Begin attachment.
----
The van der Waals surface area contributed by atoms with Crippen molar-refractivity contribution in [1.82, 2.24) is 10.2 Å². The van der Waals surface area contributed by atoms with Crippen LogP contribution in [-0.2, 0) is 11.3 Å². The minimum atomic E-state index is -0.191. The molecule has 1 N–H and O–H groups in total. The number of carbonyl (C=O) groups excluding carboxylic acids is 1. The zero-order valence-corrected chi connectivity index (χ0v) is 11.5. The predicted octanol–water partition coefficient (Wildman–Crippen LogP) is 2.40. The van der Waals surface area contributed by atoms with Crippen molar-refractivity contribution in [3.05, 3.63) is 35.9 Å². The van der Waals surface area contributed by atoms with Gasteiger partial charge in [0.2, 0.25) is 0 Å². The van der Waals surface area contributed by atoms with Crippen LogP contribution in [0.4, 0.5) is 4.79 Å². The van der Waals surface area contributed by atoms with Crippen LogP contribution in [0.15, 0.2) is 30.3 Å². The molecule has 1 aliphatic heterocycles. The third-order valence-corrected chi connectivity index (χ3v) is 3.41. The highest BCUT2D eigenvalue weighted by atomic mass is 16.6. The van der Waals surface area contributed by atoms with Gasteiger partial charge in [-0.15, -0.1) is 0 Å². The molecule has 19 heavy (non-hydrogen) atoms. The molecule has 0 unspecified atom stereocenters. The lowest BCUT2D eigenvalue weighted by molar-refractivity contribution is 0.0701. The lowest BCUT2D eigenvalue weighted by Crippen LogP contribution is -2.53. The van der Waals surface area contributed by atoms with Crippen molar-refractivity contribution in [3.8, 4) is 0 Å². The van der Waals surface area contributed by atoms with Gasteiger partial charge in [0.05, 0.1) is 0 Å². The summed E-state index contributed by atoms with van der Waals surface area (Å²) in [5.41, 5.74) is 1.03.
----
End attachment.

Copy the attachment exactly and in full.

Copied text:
The van der Waals surface area contributed by atoms with Crippen molar-refractivity contribution in [1.82, 2.24) is 10.2 Å². The van der Waals surface area contributed by atoms with Crippen LogP contribution in [-0.2, 0) is 11.3 Å². The minimum atomic E-state index is -0.191. The molecule has 1 N–H and O–H groups in total. The number of carbonyl (C=O) groups excluding carboxylic acids is 1. The zero-order valence-corrected chi connectivity index (χ0v) is 11.5. The predicted octanol–water partition coefficient (Wildman–Crippen LogP) is 2.40. The van der Waals surface area contributed by atoms with Crippen molar-refractivity contribution in [3.05, 3.63) is 35.9 Å². The van der Waals surface area contributed by atoms with Gasteiger partial charge in [0.2, 0.25) is 0 Å². The van der Waals surface area contributed by atoms with Crippen LogP contribution in [0.4, 0.5) is 4.79 Å². The van der Waals surface area contributed by atoms with Crippen LogP contribution in [0.15, 0.2) is 30.3 Å². The molecule has 1 aliphatic heterocycles. The third-order valence-corrected chi connectivity index (χ3v) is 3.41. The highest BCUT2D eigenvalue weighted by atomic mass is 16.6. The van der Waals surface area contributed by atoms with Gasteiger partial charge in [-0.15, -0.1) is 0 Å². The molecule has 19 heavy (non-hydrogen) atoms. The molecule has 0 unspecified atom stereocenters. The lowest BCUT2D eigenvalue weighted by molar-refractivity contribution is 0.0701. The lowest BCUT2D eigenvalue weighted by Crippen LogP contribution is -2.53. The van der Waals surface area contributed by atoms with Crippen molar-refractivity contribution in [3.8, 4) is 0 Å². The van der Waals surface area contributed by atoms with Gasteiger partial charge in [0.05, 0.1) is 0 Å². The summed E-state index contributed by atoms with van der Waals surface area (Å²) in [5.41, 5.74) is 1.03.